Towards the end of the first episode in the eighth series of the school drama Deputy Head Tom Clarkson turns to head Michael Byrne and says ‘this really is Waterloo Road.’ That’s because despite a move to Scotland the stories are very much the same a troubled new student, bullying issues, teachers who really shouldn’t be teaching and Grantly Budgen spouting witty one-liners. As anybody who saw the last series knows the original Waterloo Road in Rochdale was shut down however thanks to Michael’s former pupil Lorraine being a multi-millionaire she agreed to fund a new school for him and any staff or students that wanted to join. The location she eventually found was in Greenock, Scotland but the majority of the staff decided to up sticks and move as did the students however most of them had very few family commitments back in Rochdale. The last series also finished on a cliff-hanger as the students and staff were hit by a truck while all posing for a photo without us knowing who lived and who died so if you don’t know what happened after this look away now.
We start our first episode with a rather arty nightmare vision of the accident seen through the consciousness of Tariq Siddiqui who survived though as we learn early on is trying to survive in a wheelchair. Tariq’s failure to cope with his disability makes up a small portion of this episode though Josh, who now seems to have got his psychiatric problems under control, tries to show him that his life isn’t over but he is yet to be convinced. Tariq is at least alive which is more than can be said for poor old Denzil Kelley a character who hadn’t done much since his sister died so the writers obviously thought there was little reason not to sacrifice him for this story.
As for the rest of the pupils they’re now living in a school house run by former dinnerlady Maggie and her husband-to-be Grantly the latter of whom is currently living in his idea of hell sharing a house with a bunch of teenagers. Scout is having problems of her own as she is the target of the bullying Rhiannon, a character who has moved from Rochdale but one we’ve never seen before, there’s obviously a reason that this new girl has so much hatred towards her but for now this plot has been put on the back-burner. Other returns include Phoenix and Harley Taylor as well as the majority of the staff room where it seems that Janeece has finally fallen for Chalky’s charms as the two go on a date towards the end of the episode. New editions to the staff room come in the form of Georgie Glen’s formidable history teacher Audrey McFall and Laurie Brett’s alcoholic English teacher Christine Mulgrew whose son Connor is also a new edition to the autumn intake.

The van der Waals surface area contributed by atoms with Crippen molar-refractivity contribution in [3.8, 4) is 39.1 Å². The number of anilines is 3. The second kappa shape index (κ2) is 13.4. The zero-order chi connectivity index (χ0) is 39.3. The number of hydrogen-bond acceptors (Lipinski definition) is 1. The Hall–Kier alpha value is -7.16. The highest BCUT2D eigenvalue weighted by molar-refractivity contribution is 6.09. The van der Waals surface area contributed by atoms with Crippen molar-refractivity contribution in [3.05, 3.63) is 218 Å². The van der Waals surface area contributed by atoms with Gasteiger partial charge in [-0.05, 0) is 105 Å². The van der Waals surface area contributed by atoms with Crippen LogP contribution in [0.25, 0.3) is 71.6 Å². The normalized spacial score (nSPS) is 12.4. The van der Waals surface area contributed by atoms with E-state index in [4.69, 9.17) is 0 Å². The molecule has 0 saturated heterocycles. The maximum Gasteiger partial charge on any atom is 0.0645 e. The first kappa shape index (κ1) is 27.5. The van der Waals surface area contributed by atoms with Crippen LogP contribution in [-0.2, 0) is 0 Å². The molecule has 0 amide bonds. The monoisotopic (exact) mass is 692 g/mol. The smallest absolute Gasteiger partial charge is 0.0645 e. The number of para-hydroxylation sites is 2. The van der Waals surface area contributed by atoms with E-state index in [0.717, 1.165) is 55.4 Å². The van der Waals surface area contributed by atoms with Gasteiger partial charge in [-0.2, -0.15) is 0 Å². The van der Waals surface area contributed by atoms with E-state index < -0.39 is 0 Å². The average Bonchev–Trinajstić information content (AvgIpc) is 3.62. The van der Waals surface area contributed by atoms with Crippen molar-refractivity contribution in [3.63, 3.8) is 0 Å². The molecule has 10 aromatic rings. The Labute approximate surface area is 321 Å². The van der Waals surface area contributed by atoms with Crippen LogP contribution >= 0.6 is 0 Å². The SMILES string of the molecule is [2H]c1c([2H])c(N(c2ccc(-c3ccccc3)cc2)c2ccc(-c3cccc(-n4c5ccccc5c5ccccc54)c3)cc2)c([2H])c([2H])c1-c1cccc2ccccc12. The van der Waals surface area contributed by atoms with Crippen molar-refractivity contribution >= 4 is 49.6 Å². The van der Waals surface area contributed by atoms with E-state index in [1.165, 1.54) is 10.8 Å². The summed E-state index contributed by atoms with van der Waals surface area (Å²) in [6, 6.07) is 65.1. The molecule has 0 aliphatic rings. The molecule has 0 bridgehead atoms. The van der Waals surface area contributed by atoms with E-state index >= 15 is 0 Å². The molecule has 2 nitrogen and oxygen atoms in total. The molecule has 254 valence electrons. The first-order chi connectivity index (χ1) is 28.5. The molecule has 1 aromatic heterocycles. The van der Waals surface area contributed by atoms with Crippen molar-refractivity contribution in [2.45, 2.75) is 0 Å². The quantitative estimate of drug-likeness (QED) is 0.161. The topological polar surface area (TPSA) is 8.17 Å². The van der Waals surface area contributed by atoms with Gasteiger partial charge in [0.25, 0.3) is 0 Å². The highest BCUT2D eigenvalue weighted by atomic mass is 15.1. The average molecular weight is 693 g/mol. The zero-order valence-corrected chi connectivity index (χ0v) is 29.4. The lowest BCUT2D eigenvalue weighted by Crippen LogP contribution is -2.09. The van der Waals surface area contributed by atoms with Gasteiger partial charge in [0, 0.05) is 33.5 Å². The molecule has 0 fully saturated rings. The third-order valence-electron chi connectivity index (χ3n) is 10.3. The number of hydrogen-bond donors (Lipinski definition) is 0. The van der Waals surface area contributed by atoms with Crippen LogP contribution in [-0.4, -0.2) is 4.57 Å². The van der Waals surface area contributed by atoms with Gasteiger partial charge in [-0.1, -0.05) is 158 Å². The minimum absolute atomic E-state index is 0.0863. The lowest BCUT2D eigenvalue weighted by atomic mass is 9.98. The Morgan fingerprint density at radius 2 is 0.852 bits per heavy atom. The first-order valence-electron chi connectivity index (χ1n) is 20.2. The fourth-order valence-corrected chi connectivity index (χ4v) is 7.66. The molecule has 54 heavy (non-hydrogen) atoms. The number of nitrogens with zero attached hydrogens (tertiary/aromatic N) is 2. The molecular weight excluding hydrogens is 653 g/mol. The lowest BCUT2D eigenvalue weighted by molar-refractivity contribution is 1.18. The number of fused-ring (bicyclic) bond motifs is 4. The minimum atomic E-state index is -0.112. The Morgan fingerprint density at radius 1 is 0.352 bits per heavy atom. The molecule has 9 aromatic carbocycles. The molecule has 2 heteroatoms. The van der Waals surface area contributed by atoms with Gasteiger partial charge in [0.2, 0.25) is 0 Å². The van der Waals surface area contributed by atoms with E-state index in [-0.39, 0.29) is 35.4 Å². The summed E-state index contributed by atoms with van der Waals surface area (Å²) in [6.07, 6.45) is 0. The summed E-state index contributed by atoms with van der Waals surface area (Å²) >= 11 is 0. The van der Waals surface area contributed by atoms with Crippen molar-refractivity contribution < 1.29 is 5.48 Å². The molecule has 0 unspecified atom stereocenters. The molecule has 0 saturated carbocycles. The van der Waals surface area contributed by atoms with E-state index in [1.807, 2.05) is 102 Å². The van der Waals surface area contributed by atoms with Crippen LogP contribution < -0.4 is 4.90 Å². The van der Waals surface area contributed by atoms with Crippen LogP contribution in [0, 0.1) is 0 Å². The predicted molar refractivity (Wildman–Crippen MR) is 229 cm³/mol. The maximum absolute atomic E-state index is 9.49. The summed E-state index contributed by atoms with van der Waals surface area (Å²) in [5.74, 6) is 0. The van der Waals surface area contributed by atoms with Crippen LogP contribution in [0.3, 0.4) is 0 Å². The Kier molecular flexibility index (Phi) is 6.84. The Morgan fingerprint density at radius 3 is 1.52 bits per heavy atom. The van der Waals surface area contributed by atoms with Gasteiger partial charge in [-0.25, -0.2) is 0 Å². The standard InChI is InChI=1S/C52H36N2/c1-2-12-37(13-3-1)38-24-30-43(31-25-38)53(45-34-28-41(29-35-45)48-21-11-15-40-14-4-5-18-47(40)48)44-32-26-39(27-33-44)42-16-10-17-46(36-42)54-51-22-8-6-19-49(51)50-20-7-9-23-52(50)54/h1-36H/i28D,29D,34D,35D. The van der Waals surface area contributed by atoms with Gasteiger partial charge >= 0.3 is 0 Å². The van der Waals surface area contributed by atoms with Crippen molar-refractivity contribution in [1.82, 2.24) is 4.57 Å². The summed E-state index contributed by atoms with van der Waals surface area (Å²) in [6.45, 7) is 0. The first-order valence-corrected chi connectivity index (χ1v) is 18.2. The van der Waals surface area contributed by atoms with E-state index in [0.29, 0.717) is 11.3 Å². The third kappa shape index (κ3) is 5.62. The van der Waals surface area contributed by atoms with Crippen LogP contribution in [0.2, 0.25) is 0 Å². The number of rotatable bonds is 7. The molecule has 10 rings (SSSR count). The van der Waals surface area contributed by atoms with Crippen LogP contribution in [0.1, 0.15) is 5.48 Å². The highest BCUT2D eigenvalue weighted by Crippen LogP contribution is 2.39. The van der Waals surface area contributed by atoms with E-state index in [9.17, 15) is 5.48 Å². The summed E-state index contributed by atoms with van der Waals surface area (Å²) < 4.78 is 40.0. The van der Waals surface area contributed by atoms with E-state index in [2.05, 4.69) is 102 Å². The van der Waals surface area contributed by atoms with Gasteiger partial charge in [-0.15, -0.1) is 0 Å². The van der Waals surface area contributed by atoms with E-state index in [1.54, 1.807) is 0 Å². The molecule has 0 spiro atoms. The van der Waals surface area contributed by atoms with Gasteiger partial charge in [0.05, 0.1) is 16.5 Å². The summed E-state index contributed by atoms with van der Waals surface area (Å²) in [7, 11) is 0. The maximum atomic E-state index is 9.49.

Aside from the opening of the school though this week’s big story is the introduction of Jade Fleming and Drew Kelly a couple of runaways who pose as brother and sister in order to be enrolled in the school. It is clear from the outset that Drew has a strangle hold on Jade who fears leaving him as he’s very mentally unstable and she tells him that he needs to control himself. Drew gets increasingly paranoid as he feels that various members of staff are trying to steal Jade away from him however as the staff learn later they were lucky that they hadn’t intervened more. As Michael tries to help Jade, as he did the Taylor brothers in his very first episode, he discovers several shocking truths however at the end of the day he and Tom are able to sort things out while Lorraine learns to butt out of situations after being the one to champion Drew in the first place. It seems though that Michael will have other issues this series namely a feud with Havelock High headmaster Gerard Finlay as well as family issues that were bought up briefly here.
Though the views are nicer than they were in Rochdale not a lot seems to have changed in the writing or characterisation as far as Waterloo Road is concerned. I felt like I’d seen the Drew and Jade storyline done several different ways on the show before as children struggle to cope with adult situations on their own before the teachers of Waterloo Road intervene while none of the subplots really got a look-in. The pay-off though is that one of these characters is staying on for the rest of the series and this episode seems to have set up a problem that they will have to deal with however it is again one that this programme has had to deal with before. Having said that I’m enjoying it more than the majority of the last season which was set around the unconvincing gang wars storyline where Britain’s Got Talent winner George Sampson played the leader of his own crew. Laurie Brett, best known as Jane Beale in Eastenders, is a welcome addition to the cast as she is convincing as the alcoholic single-mother whose relationship with her son seems constantly strained while I’m guessing it’ll take a few weeks for the rest of the staff to wise up to what she’s really drinking in those coffee cups. As well as Christine’s story this opener set up stories for the next nine weeks namely Tariq’s struggle with his disability, Michael’s feud with Finlay, Rhiannon’s bullying of Scout, Maggie and Grantly’s impending wedding and the relationship between Chalky and Janeece which will obviously end on a sour note due to actress Chelsee Healey quitting the show halfway through this run.
Though some may criticise Waterloo Road for me it’s mainstream drama done well and seems able to combine larger and smaller issues with ease because I certainly didn’t lose interest once within the hour. While I’m not sold as much on the current crop of students as I have been in previous years there’s enough promise in the new cast members that they’ll improve as they go on while both of the debuting teachers got off to a fine start. So despite the change in location there’s very little difference this term than there was last term so ultimately I do agree with Tom this is definitely Waterloo Road and I for one am glad of that.